Specifically, I'd like to find out how to grow ME-3 L.Fermentum (DSM 14241) at home without any fancy equipment. What food does it need? Sugar? Lactose? Something else? At what temperature does it grow? How fast? How can I generally find answers to these questions? ME-3 is not the only strain I'd like to grow. I know ME-3 grows in milk, but that doesn't work for me. Can I grow it in vegan milk? In just water with sugar? I'm even more interested in finding ways to find out the answer to these questions. Where would you look to answer this? I tried to google it but it's hard. Is there not some cool data base that has growth conditions for every known strain?
If you do not have any experience culturing microbes do not attempt this.
You are very very likely to contaminate your culture with things that could make you very sick or even kill you. Pathogenic microorganisms are part of our natural microflora and are a significant cause of hospitalizations throughout the world as a result of food poisoning. For this to work you would need some skills in both identification of microorganisms (to make sure you have the right one) and in sterile technique. Growing specific microorganisms is NOTHING like making yogurt or beer with high inoculums of culture organism that suppress the growth of contaminants, or even like starting a sourdough starter, where you have a relatively low inoculum but the right the culture to the right bacteria/yeasts.
This would mean that you need, at a minimum, a microscope (with 40-100x objectives; for identification purposes), slides, a differential bacterial stain (e.g. Gram stain), sterilization equipment (for preparing media; this could be a pressure cooker), media and an incubator with the right conditions.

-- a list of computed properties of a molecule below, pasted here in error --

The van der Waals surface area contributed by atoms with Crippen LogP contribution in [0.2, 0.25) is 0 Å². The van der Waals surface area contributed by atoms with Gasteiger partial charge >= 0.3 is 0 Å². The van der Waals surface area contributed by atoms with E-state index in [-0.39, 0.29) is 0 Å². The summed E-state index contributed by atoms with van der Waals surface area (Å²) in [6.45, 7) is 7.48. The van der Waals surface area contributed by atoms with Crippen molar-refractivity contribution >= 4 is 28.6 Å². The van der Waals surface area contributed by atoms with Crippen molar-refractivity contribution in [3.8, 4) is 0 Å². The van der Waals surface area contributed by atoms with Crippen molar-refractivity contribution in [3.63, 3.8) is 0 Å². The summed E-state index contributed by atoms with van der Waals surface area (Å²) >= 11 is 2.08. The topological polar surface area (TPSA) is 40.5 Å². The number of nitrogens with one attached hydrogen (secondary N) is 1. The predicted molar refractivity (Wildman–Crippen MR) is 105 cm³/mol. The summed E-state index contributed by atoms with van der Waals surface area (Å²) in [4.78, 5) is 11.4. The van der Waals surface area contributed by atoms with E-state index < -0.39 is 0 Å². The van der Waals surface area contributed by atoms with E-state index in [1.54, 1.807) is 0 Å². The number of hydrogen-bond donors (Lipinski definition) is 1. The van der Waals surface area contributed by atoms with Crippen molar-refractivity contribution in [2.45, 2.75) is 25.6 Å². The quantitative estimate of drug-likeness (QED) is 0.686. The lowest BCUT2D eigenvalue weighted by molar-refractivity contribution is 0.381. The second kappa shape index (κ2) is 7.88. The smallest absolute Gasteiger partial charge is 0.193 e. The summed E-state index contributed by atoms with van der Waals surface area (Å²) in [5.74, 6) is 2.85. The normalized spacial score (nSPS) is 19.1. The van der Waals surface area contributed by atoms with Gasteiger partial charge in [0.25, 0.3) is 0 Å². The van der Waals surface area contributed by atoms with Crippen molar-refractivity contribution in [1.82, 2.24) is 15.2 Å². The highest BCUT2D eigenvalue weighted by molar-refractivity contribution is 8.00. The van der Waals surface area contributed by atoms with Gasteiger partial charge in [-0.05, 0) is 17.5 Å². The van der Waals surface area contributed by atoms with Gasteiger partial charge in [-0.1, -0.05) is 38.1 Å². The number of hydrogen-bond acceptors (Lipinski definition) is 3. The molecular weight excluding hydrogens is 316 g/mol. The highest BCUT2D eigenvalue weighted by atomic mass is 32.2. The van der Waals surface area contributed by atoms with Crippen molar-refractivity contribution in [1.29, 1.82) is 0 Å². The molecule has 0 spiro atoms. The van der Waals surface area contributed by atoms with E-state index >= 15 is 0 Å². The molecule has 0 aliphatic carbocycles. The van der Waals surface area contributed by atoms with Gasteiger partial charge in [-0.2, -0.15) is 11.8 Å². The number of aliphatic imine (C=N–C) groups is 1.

This organism needs some carbon, nitrogen and a number of elements to grow happily. I don't think you will be able to do this at home easily; it would require quite a bit of experimentation and you are likely to grow something nasty as a contaminant before you get a decent culture of your target organism.
Proteose Peptone No. 3 10g/L, Beef extract 10g/L, Yeast extract 5g/L, Dextrose 20g/L, Polysorbate 80 1g/L, Ammonium Citrate 2g/L, Sodium Acetate 5g/L, Magnesium Sulfate 0.1g/L, Manganese Sulfate 0.05g/L, Dipotassium Phosphate 2g/L.
Now this might look like a scary list of things, and fairly unobtainable, but beef extract is essentially beef broth, and yeast extract is hydrolyzed yeast. The Polysorbate is an emulsifier used to help solubilize the ingredients and as a carbon source. I don't know if it is obtainable outside of a laboratory setting. The other chemicals may be hard to find too, though citrate = citric acid (fruit acids, you can buy this in a supermarket), acetate = vinegar/acetic acid. Manganese and Magnesium might be obtainable as health supplement pills, but you would need to work out how much is in a pill and do some calculations to convert. As a bonus, supplement pills often contain calcium phosphate as a bulker/tableting agent. For the peptone you might be able to substitute milk powder or "protein shake" powder. You would need to know a bit of chemistry to for the citrate -> citric acid, acetate -> acetic acid, and etc. conversions.
The last problem is that the ATCC recommends that the organism be grown in 5% CO2 at 37 degrees Celsius (98.6 F). This requires a sealed incubator box, with a means to get the CO2 in there. You might be able to achieve this by chemical means, reacting some chalk (calcium carbonate) with acid, but it would take some experimentation to do so effectively. It should grow at lower temperatures too, but it will grow slowly, if at all. I don't know if the CO2 is a requirement or just something that helps with the growth. This is not an obligate anaerobe as suggested in the comments, but can grow anaerobically too (facultative anaerobe).